Chris Whalen, an English teacher at Harwood Union High School, is restarting the school newspaper – in a different way.
Whalen, who had originally started the school newspaper in the 1990s, has seen the newspaper trends ranging from paper to new age media. The newspaper’s new focus will be online distribution but still centered on school news and student interest.
The opportunity to participate in the school paper, known as The Common Ground, will be offered once again to Harwood students after a brief hiatus due to lack of interest. Whalen used to co-teach the journalism and media course with Sam Krotinger, who is now a part of the school administration. Whalen will be taking on this full-year course by himself and hopes that the program continues to grow.
While the course took a brief hiatus, in recent years students have asked to bring the news source back.
“Rather than printing the paper as we did before, it’s going to be done online. I’m also interested in investigating radio and video,” said Whalen.
Harwood is in the process installing a new green room for student video projects near the library where students can learn about filming, interviewing and possibly news broadcasting in the future.
The students now all have Chromebooks to write their stories compared to the first years of the publication when students worked collectively in a computer lab. The reboot of the journalism course is still being worked out. In the past, students wrote stories but were also taught media and graphics and how to publish and layout their own paper pages.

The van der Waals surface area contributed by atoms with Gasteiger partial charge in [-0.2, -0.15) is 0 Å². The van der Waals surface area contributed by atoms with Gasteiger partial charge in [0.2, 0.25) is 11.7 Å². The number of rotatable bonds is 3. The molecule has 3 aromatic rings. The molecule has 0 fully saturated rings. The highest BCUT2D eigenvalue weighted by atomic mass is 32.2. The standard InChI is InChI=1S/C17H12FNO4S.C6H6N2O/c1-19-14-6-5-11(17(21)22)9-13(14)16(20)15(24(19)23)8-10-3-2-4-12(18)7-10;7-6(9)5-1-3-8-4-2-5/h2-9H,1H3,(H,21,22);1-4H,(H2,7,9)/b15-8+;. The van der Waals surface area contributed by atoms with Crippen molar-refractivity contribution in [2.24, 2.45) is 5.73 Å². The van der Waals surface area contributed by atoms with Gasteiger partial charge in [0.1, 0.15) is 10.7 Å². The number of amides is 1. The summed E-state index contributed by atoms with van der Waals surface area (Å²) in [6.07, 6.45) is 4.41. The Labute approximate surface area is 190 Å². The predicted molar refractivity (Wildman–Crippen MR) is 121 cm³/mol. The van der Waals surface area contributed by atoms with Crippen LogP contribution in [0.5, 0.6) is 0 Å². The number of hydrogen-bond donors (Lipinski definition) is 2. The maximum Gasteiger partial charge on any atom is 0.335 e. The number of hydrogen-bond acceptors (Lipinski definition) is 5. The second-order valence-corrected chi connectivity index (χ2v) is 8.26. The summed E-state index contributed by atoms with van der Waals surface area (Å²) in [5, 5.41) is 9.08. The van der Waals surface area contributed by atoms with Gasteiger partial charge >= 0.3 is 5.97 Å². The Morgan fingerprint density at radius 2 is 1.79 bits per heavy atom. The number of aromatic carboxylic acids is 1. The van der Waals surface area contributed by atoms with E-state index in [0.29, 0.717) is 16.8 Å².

When asked what content would be published in the paper or online source, Whalen said he would have to discuss it first with his students. “I want to talk with the students about what we want our audience and readership to be. I’m thinking first of all it’s going to be a publication for the school and community, which will be students, faculty, staff, but also apply to community. What kind of stories would interest people in our readership? Primarily it’s going to revolve around stories that have to do with Harwood, but I want to hear what the kids want to investigate and report,” said Whalen.
Whalen said he always tries to be open minded when it comes to students’ ideas. If they want to write on movies, book reviews, local happenings and community members and more, they can, as long as there’s a good journalistic reason to report and something with value.
Last spring, during the school’s step-up day, Whalen met with some students who will be taking the class. The students seemed excited and enthusiastic about the course, he said. The course will teach students how to write different types of articles, how to interview and how to set up a story.
“I want to make sure the students have a solid grounding in journalism before we get started because it’s very important to me that we take it seriously. In this age where people feel that news is sometimes untrustworthy, I want our publication to be seen as trustworthy,” said Whalen.
The Valley Reporter will work with the journalism course as it progresses and will invite students into the office to show how an issue of the weekly paper is planned, produced and published. The class will also be able to see the different roles one can have in the industry, ranging from writing, graphics, ads and paper setup and publication.